Unlike daily glucose monitoring the A1C is reported as a percentage. The normal range for A1C levels for non-diabetics is 4%-6%. An A1C of 6.5% or higher on two separate occasions indicates diabetes, and between 6% and 6.5% indicates prediabetes. Diabetics should aim to keep their A1C level below 7%. As the A1C level increases, so does the risk of complications. If you have had uncontrolled diabetes for a long period of time, your A1C level may rise to as high as 25%.
Where to get the A1C Test:
Usually you must request the A1C from your doctor as doctors do not usually volunteer to recommend one, unless you tell them of your risks including diabetes running in your family or if you are obese. If you do not have health insurance, you can call “211” for referral to a low-cost clinic or find a clinic in the Latino Diabetes Association Low-Cost or Free Community Clinic Directory.
The A1C test will not reflect possible daily fluctuations of blood glucose. Test results may be inaccurate if you have sickle cell hemoglobin or anemia. If you are iron deficient, your A1C level may also increase. A recent transfusion will also cause the A1C level to be falsely elevated.
Your doctor may order a Fasting Plasma Glucose Test or Casual Plasma Glucose to confirm the diagnosis of type 2 diabetes.
Other tests for Diabetes
Fasting Plasma Glucose Test (FPG)
Aside from the A1C, this is a preferred method for diagnosing diabetes because it is easy to do, convenient, and less expensive than other tests.
Oral Glucose Tolerance Test
This test is usually done only during pregnancy to diagnose gestational diabetes or for a pregnant woman who is suspected of having type 2 diabetes but have a normal fasting glucose level. It can also be done to diagnose prediabetes.
Casual Plasma Glucose Test
The casual plasma glucose test is another method of diagnosing diabetes. Your blood sugar is tested without having to fast before taking the test. A glucose level greater than 200 mg/dL may indicate diabetes, especially if the test is repeated at a later time and shows similar results.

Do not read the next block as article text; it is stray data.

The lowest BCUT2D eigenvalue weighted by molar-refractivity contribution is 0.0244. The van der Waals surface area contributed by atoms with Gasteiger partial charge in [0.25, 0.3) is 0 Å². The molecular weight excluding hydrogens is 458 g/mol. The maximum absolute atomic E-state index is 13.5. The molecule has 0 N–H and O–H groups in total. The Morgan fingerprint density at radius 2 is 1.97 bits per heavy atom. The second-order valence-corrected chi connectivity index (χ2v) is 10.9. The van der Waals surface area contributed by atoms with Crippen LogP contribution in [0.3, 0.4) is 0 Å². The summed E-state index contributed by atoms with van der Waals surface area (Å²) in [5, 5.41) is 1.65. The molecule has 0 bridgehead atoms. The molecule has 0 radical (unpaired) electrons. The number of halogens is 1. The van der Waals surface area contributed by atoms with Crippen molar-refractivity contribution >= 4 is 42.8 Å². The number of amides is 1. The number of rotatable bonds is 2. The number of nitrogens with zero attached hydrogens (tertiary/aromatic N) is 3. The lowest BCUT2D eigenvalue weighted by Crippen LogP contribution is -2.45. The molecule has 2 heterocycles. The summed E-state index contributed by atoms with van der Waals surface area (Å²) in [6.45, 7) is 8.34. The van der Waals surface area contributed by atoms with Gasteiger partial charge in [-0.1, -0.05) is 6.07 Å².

Dilated Eye Exam
It is important for people with diabetes to have a dilated eye exam at least once a year as part of their complete eye exam. This can detect early signs of Diabetes Retinopathy, which is the leading cause of blindness in the U.S. and may show no symptoms in the beginning.
A foot exam once or twice a year, or at every doctor’s visit is also key to detect decreased circulation and sores that may not be healing. Early detection of eye and foot problems in diabetes allows your doctor to prescribe proper treatment. Also check your feet daily with a mirror on a carpeted floor if you cannot see the bottom of your feet. If you have the smallest sore or “ulcer”, see your podiatrist immediately as a serious infection like gangrene can begin in just a couple of days.
Diabetes Testing in Children
Many children show no signs before they are diagnosed with type 2 diabetes. Most of the time, diabetes is discovered when a blood or urine test taken for other health problems shows the presence of diabetes.
Talk to your doctor about your child’s risk for diabetes, especially if they are overweight or if you have diabetes. If your child’s blood sugar tests are higher than normal, but not yet at the level of diabetes (called prediabetes), ask your doctor for a specific diet and exercises to prevent your child from getting diabetes. Also ask for a referral for a nutritionist